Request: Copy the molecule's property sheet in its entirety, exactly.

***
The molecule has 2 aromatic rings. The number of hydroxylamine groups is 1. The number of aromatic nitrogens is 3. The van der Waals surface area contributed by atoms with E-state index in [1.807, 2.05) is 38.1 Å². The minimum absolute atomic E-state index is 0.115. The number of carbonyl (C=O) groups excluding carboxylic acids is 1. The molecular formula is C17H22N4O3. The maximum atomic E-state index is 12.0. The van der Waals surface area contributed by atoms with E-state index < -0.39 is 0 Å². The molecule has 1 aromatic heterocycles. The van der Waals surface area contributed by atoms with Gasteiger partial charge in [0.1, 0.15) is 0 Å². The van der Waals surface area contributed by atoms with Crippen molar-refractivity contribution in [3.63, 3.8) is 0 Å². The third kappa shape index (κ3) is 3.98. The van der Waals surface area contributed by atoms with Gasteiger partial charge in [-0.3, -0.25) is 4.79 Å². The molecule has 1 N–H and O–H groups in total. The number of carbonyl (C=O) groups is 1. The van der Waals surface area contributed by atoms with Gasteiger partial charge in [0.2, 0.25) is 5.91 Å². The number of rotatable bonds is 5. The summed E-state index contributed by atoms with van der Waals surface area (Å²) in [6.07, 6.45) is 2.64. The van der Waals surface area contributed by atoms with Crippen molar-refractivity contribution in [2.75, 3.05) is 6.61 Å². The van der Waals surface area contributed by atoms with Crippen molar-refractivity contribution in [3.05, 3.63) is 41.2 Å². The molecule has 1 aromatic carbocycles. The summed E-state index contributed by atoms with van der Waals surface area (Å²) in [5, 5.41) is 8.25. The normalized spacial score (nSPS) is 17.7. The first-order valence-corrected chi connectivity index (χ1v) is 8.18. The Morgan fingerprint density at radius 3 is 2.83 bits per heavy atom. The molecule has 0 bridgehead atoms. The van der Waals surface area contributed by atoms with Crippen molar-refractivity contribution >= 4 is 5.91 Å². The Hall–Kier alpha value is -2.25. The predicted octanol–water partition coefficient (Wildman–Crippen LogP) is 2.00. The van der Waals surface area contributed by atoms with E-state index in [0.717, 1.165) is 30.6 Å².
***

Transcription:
The molecule has 2 aromatic rings. The number of hydroxylamine groups is 1. The number of aromatic nitrogens is 3. The van der Waals surface area contributed by atoms with E-state index in [1.807, 2.05) is 38.1 Å². The minimum absolute atomic E-state index is 0.115. The number of carbonyl (C=O) groups excluding carboxylic acids is 1. The molecular formula is C17H22N4O3. The maximum atomic E-state index is 12.0. The van der Waals surface area contributed by atoms with E-state index < -0.39 is 0 Å². The molecule has 1 aromatic heterocycles. The van der Waals surface area contributed by atoms with Gasteiger partial charge in [0.1, 0.15) is 0 Å². The van der Waals surface area contributed by atoms with Crippen molar-refractivity contribution in [3.63, 3.8) is 0 Å². The third kappa shape index (κ3) is 3.98. The van der Waals surface area contributed by atoms with Gasteiger partial charge in [-0.3, -0.25) is 4.79 Å². The molecule has 1 N–H and O–H groups in total. The number of carbonyl (C=O) groups is 1. The van der Waals surface area contributed by atoms with Gasteiger partial charge in [0.2, 0.25) is 5.91 Å². The number of rotatable bonds is 5. The summed E-state index contributed by atoms with van der Waals surface area (Å²) in [6.07, 6.45) is 2.64. The van der Waals surface area contributed by atoms with Crippen molar-refractivity contribution in [2.75, 3.05) is 6.61 Å². The van der Waals surface area contributed by atoms with Crippen molar-refractivity contribution in [3.05, 3.63) is 41.2 Å². The molecule has 1 aromatic carbocycles. The summed E-state index contributed by atoms with van der Waals surface area (Å²) in [5, 5.41) is 8.25. The normalized spacial score (nSPS) is 17.7. The first-order valence-corrected chi connectivity index (χ1v) is 8.18. The Morgan fingerprint density at radius 3 is 2.83 bits per heavy atom. The molecule has 0 bridgehead atoms. The van der Waals surface area contributed by atoms with Crippen molar-refractivity contribution >= 4 is 5.91 Å². The Hall–Kier alpha value is -2.25. The predicted octanol–water partition coefficient (Wildman–Crippen LogP) is 2.00. The van der Waals surface area contributed by atoms with E-state index in [0.717, 1.165) is 30.6 Å².